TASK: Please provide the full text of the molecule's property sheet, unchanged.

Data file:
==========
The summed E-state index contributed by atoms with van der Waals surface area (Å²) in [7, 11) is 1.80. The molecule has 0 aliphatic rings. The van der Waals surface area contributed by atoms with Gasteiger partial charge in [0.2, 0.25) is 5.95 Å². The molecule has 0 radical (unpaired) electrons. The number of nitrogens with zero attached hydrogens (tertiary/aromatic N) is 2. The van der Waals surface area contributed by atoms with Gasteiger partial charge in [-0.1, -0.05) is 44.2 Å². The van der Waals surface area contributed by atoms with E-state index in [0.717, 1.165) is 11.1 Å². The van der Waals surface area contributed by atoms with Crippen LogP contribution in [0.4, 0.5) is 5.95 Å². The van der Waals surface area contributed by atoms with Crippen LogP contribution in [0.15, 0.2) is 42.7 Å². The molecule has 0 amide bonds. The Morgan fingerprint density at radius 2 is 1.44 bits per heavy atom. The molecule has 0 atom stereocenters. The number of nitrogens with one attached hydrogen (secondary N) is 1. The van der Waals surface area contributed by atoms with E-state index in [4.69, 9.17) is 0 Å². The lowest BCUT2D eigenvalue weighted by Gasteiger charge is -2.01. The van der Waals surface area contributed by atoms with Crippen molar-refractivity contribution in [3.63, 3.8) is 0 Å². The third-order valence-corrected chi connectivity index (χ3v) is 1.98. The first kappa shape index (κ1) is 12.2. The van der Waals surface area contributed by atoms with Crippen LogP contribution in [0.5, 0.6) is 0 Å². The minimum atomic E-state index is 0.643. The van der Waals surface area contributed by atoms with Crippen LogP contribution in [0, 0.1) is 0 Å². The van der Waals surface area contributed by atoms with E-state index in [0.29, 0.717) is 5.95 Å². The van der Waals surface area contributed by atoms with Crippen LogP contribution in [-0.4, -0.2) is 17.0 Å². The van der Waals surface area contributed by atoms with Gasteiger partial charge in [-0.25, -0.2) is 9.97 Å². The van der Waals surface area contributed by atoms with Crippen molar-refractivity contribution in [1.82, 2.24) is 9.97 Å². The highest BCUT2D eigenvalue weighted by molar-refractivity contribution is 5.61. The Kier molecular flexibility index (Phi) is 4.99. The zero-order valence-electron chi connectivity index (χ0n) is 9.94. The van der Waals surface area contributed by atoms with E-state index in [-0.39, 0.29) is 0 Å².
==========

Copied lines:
The summed E-state index contributed by atoms with van der Waals surface area (Å²) in [7, 11) is 1.80. The molecule has 0 aliphatic rings. The van der Waals surface area contributed by atoms with Gasteiger partial charge in [0.2, 0.25) is 5.95 Å². The molecule has 0 radical (unpaired) electrons. The number of nitrogens with zero attached hydrogens (tertiary/aromatic N) is 2. The van der Waals surface area contributed by atoms with Gasteiger partial charge in [-0.1, -0.05) is 44.2 Å². The van der Waals surface area contributed by atoms with E-state index in [0.717, 1.165) is 11.1 Å². The van der Waals surface area contributed by atoms with Crippen LogP contribution in [0.4, 0.5) is 5.95 Å². The van der Waals surface area contributed by atoms with Crippen LogP contribution in [0.15, 0.2) is 42.7 Å². The molecule has 0 amide bonds. The Morgan fingerprint density at radius 2 is 1.44 bits per heavy atom. The molecule has 0 atom stereocenters. The number of nitrogens with one attached hydrogen (secondary N) is 1. The van der Waals surface area contributed by atoms with E-state index in [4.69, 9.17) is 0 Å². The lowest BCUT2D eigenvalue weighted by Gasteiger charge is -2.01. The van der Waals surface area contributed by atoms with Crippen molar-refractivity contribution in [3.63, 3.8) is 0 Å². The third-order valence-corrected chi connectivity index (χ3v) is 1.98. The first kappa shape index (κ1) is 12.2. The van der Waals surface area contributed by atoms with Crippen LogP contribution in [0.5, 0.6) is 0 Å². The minimum atomic E-state index is 0.643. The van der Waals surface area contributed by atoms with Crippen LogP contribution in [0, 0.1) is 0 Å². The van der Waals surface area contributed by atoms with E-state index in [0.29, 0.717) is 5.95 Å². The van der Waals surface area contributed by atoms with Crippen LogP contribution in [-0.4, -0.2) is 17.0 Å². The van der Waals surface area contributed by atoms with Gasteiger partial charge in [-0.25, -0.2) is 9.97 Å². The van der Waals surface area contributed by atoms with Crippen molar-refractivity contribution in [1.82, 2.24) is 9.97 Å². The highest BCUT2D eigenvalue weighted by molar-refractivity contribution is 5.61. The Kier molecular flexibility index (Phi) is 4.99. The zero-order valence-electron chi connectivity index (χ0n) is 9.94. The van der Waals surface area contributed by atoms with E-state index in [-0.39, 0.29) is 0 Å².